The Innocents

innocentsEverything in The Innocents stems from the idea that a young spinster could be attracted to a young boy. The ghosts, the voices – they might be in her head. When she arranges for everyone to leave but the boy and herself, we’re not sure what to expect. Does she want to exorcise the demon possessing the boy, or does she want to seduce him?

With source material (Henry James’ The Turn Of The Screw) that is called the first Freudian ghost story, The Innocents is about a relationship of great repression. A governess takes care of children when they’re going through a sexual awakening, and all sorts of interests and urges start to manifest themselves. If not for the matriarchal position and the need to maintain a platonic bond, the governess could be a real object of sexual attraction (like having a crush on an elementary school teacher). But hopping into bed with kids you’re supposed to protect is at least a violation of trust.

Maybe it’s easier if the governess is old and ugly. In 1961, Deborah Kerr (Miss Giddens) was not. Her beauty and youth are noted by the maid, and by the young girl, Flora, who is her charge. Kerr replaces the former governess who drowned herself (the death of Quint, the coachman, broke her heart). Yes, the house is lovely and big, but the story of the former governess is a discordant note.

So is the arrival of Miles, the boy who’s supposed to be at school and is sent home for being an “immoral influence.” Clearly, this disturbs Miss Giddens, and she feels worse for knowing that Miles and Flora idolized their previous caretakers, whose ghosts seem to haunt the estate.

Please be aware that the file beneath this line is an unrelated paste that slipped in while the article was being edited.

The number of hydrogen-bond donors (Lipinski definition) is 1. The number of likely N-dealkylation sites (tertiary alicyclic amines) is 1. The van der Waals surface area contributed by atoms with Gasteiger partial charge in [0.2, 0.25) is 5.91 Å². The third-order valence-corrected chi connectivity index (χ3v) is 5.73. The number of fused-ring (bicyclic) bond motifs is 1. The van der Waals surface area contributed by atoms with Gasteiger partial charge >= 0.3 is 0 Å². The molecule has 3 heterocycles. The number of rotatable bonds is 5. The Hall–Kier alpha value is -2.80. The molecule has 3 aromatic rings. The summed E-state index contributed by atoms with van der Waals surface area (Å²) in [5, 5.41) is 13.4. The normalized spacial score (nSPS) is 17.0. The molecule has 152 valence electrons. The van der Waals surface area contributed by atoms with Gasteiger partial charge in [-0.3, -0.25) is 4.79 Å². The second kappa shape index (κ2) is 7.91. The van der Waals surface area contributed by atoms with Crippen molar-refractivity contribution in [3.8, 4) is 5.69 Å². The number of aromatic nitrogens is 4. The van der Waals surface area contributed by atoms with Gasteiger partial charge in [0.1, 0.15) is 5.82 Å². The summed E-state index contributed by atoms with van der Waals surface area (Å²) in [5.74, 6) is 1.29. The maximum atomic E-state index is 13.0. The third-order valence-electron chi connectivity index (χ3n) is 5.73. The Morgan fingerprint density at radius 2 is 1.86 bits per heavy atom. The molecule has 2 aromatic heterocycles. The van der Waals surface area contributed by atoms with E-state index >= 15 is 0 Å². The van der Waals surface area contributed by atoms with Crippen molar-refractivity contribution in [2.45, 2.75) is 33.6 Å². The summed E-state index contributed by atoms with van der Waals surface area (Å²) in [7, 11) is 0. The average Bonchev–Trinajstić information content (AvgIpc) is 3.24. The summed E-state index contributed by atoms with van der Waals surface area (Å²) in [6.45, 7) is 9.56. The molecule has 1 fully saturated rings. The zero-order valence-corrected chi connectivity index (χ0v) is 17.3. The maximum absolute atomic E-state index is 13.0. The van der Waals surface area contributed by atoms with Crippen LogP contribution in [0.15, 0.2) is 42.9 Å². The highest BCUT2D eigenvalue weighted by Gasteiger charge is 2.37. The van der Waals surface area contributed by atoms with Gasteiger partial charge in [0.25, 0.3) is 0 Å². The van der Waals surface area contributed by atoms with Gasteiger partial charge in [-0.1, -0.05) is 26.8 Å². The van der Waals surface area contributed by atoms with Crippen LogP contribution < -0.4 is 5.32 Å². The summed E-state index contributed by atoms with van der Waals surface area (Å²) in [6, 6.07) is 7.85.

This idolization is the ironic result of implied molestation by the coachman and governess. The old maid Mrs. Grose says (in oblique, Victorian euphemisms) that the couple had sex in front of the children, and may have used them in some of their deeds. Not only would this have been grotesque, it would have violated their role as protectors. This is what Miss Giddens worries about: that the children are no longer innocents, and that any apparent childishness is a façade to a warped development.

But is that really true? Or does Miss Giddens, goaded by the gossipy Mrs. Grose, believe the kids are sexually damaged, when the real source of their pain is the death of their friend? For Miss Giddens, there is no doubting her own motives.

There are ghosts in The Innocents, and many scenes of distressing tension. But the greatest horror is the relationship between Miss Giddens and Miles. When he kisses her on the lips, she doesn’t know how to react. In a way, she is moved. She has kept herself under lock for so long that these kids have touched a wildness she can’t reason, and must hate and try to destroy.

Poor Miss Giddens.

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